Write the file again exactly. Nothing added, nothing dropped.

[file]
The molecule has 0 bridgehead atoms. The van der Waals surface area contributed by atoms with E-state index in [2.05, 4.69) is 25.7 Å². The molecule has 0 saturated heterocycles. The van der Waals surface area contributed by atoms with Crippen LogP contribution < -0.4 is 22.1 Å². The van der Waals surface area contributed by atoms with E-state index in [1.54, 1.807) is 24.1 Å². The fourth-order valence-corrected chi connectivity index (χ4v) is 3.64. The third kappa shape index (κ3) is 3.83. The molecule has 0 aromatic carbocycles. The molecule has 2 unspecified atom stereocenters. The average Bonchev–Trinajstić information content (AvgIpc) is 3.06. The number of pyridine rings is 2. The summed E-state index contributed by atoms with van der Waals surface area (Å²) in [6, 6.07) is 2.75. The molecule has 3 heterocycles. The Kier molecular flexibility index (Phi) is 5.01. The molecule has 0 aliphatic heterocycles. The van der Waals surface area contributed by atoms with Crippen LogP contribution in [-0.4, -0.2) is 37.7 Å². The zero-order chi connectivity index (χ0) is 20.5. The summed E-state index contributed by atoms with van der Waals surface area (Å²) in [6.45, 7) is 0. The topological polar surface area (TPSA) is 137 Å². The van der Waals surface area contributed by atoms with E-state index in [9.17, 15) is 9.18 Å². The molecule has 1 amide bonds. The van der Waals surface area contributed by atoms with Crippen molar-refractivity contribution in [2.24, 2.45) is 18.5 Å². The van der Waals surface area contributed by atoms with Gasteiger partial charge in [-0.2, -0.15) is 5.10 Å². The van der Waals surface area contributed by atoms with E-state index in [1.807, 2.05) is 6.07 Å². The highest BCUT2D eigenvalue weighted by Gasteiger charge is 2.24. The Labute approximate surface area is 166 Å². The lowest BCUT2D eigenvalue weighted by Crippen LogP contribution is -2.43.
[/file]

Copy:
The molecule has 0 bridgehead atoms. The van der Waals surface area contributed by atoms with E-state index in [2.05, 4.69) is 25.7 Å². The molecule has 0 saturated heterocycles. The van der Waals surface area contributed by atoms with Crippen LogP contribution < -0.4 is 22.1 Å². The van der Waals surface area contributed by atoms with E-state index in [1.54, 1.807) is 24.1 Å². The fourth-order valence-corrected chi connectivity index (χ4v) is 3.64. The third kappa shape index (κ3) is 3.83. The molecule has 0 aromatic carbocycles. The molecule has 2 unspecified atom stereocenters. The average Bonchev–Trinajstić information content (AvgIpc) is 3.06. The number of pyridine rings is 2. The summed E-state index contributed by atoms with van der Waals surface area (Å²) in [6, 6.07) is 2.75. The molecule has 3 heterocycles. The Kier molecular flexibility index (Phi) is 5.01. The molecule has 0 aliphatic heterocycles. The van der Waals surface area contributed by atoms with Crippen LogP contribution in [-0.4, -0.2) is 37.7 Å². The zero-order chi connectivity index (χ0) is 20.5. The summed E-state index contributed by atoms with van der Waals surface area (Å²) in [6.45, 7) is 0. The topological polar surface area (TPSA) is 137 Å². The van der Waals surface area contributed by atoms with E-state index in [9.17, 15) is 9.18 Å². The molecule has 1 amide bonds. The van der Waals surface area contributed by atoms with Crippen molar-refractivity contribution in [2.24, 2.45) is 18.5 Å². The van der Waals surface area contributed by atoms with Gasteiger partial charge in [-0.2, -0.15) is 5.10 Å². The van der Waals surface area contributed by atoms with E-state index in [1.807, 2.05) is 6.07 Å². The highest BCUT2D eigenvalue weighted by Gasteiger charge is 2.24. The Labute approximate surface area is 166 Å². The lowest BCUT2D eigenvalue weighted by Crippen LogP contribution is -2.43.